In the following 6 months after his last surveillance scan at 4 years, this patient has issues with both renal colic requiring extracorporeal shock wave lithotripsy and prostatitis that settled with antibiotics. Concurrently, he began to complain of abdominal pain and dyspepsia with new weight loss, and hence, a repeat CT scan was arranged (4.5 years from diagnosis, 6 months from last imaging). This scan demonstrated an extensive retroperitoneal heterogenous soft-tissue mass involving the left iliopsoas extending down to the left groin with dystrophic calcification, displacing the left kidney (Fig. 2d–f). Additional magnetic resonance imaging of this mass was interpreted as nonspecific (not shown). Retroperitoneal core biopsies showed muscle infiltration by spindle cells with rare atypical epithelioid cells with large nucleoli throughout (Fig. 3a), with areas of intracellular mucin confirmed with the mucicarmine stain (Fig. 3b). This would be consistent with a signet-ring-cell morphology. These single and small clusters were also positive for cytokeratin 7 and pankeratin (Fig. 3c), with rare weak nuclear expression of caudal type homeobox 2 (Fig. 3d), supportive of a gastrointestinal epithelial source for this malignancy. HER2 protein expression by immunohistochemistry was negative (not shown). Additional SS18 gene translocation by fluorescence in situ hybridization was negative, ruling out sarcoma.
Given his worsening bowel obstructive symptoms and inability to tolerate oral intake, a laparotomy was arranged. The small bowel was found to be densely adherent to the mesentery, and a tube was ultimately placed in a loop of jejunum at a site of an inadvertent enterotomy. This patient was then palliated and passed away 5 months after his diagnosis of recurrence.
Discussion and Conclusion
To our knowledge, this is the first case presentation of retroperitoneal metastasis of gastric SRCC several years after initial diagnosis and completion of curative multimodality treatment. Multiple interval images showed no evidence of recurrent macroscopic disease for over 4 years. There are approximately 12 documented cases of retroperitoneal fibrosis secondary to concurrent gastric SRCC on the workup [7-9]. Typically these patients present with worsening lower back, flank, abdomen, or perineum pain secondary to localized compression . Fibrotic expansion can ultimately result in ureteric obstruction and renal insufficiency . Ultimately, the pathophysiology behind retroperitoneal fibrosis secondary to malignant disease is not understood, although it is likely an immune-related response secondary to an overwhelming cytokine storm that stimulates fibroblast proliferation and collagen deposition . Due in part to the typically advanced stage at presentation, the performance status of these patients is often too low to tolerate palliative chemotherapy [7, 8].
Additionally, the long delay between diagnosis and retroperitoneal disease in this patient may provide a unique insight into gastric SRCC tumor biology. From studies of patients with CDH1 mutation-driven HDGC, endoscopic studies have demonstrated upward of 93% of asymptomatic carriers having at least T1a disease . This disease state is relatively indolent however the natural time course of development and progression from these mucosal cancer foci to fulminant disease is not known . Among SRCCs, gastric SRCC uniquely diffusely infiltrates the gastric wall and stimulates a reactive fibrosis leading to linitis plastica. The loss of e-cadherin expression in turn mitigates the formation of large macroscopic tumors prior to distant disease dissemination . Further, the response of gastric SRCC patients to conventional chemotherapy and radiotherapy regimens have not been prospectively studied . One retrospective study has shown that neoadjuvant chemotherapy provides no survival benefit in patients with locally advanced gastric SRCC .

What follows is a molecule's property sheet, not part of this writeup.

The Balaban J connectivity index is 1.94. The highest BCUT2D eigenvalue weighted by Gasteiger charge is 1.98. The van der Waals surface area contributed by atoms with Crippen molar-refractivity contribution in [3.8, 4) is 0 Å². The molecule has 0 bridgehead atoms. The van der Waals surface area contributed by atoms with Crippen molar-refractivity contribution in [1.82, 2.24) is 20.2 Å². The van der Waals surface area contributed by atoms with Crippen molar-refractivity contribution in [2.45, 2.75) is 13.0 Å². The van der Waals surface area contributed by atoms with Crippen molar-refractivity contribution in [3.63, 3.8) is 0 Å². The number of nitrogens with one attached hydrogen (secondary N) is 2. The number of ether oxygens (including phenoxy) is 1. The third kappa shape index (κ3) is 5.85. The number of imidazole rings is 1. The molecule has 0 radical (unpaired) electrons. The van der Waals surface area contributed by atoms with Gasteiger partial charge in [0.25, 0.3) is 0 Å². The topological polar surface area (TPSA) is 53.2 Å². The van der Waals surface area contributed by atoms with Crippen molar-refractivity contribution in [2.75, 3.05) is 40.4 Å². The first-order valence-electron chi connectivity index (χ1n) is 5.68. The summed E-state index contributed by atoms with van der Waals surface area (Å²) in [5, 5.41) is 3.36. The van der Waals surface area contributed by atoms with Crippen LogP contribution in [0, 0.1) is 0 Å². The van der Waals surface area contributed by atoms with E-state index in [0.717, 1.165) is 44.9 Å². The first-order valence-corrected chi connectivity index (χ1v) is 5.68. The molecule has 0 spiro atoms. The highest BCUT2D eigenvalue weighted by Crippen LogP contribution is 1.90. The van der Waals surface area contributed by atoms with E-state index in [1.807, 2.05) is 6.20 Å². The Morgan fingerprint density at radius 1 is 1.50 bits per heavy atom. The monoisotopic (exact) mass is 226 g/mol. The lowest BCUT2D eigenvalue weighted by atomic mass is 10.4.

In synthesizing these findings and prior case reports of retroperitoneal fibrosis and gastric SRCC, we conjecture there may be a long indolent time before symptomatic disease for gastric SRCC. The 4.5-year span between diagnosis and retroperitoneal disease presentation for our patient could represent a lead time bias as his gastric primary was discovered on an incidental gastroscopy. Despite standard of care surveillance and maximal neo- and postadjuvant treatment, the explosive development of retroperitoneal disease underscores our poor understanding of gastric SRCC tumor biology. Clinicians managing these patients need to be carefully wary of otherwise vague or seemingly unconnected abdominal and perineal symptomology in order to effectively provide palliative surgical options to minimize obstructive complications in patients with retroperitoneal fibrosis secondary to malignancy.
We thank the family of the patient presented in this case report for allowing us to share his story to improve the understanding of gastric SRCC tumor biology. We thank Dr. Angela Tate for providing photographs of immunohistochemical slides.
Statement of Ethics
This retrospective review of patient data did not require ethical approval in accordance with local/national guidelines. Written informed consent has been obtained from the spouse of this deceased patient for publication of this case report and accompanying images.
Conflict of Interest Statement
The authors have no conflicts of interest to declare.
The authors received no financial support for the authorship.
Matthew Benesch drafted the manuscript. Alex Mathieson provided clinical information and directed patient care. All the authors participated in manuscript revision and approved the final version.
Data Availability Statement
All data generated or analyzed during this study are included in this article. Further inquiries can be directed to the corresponding author.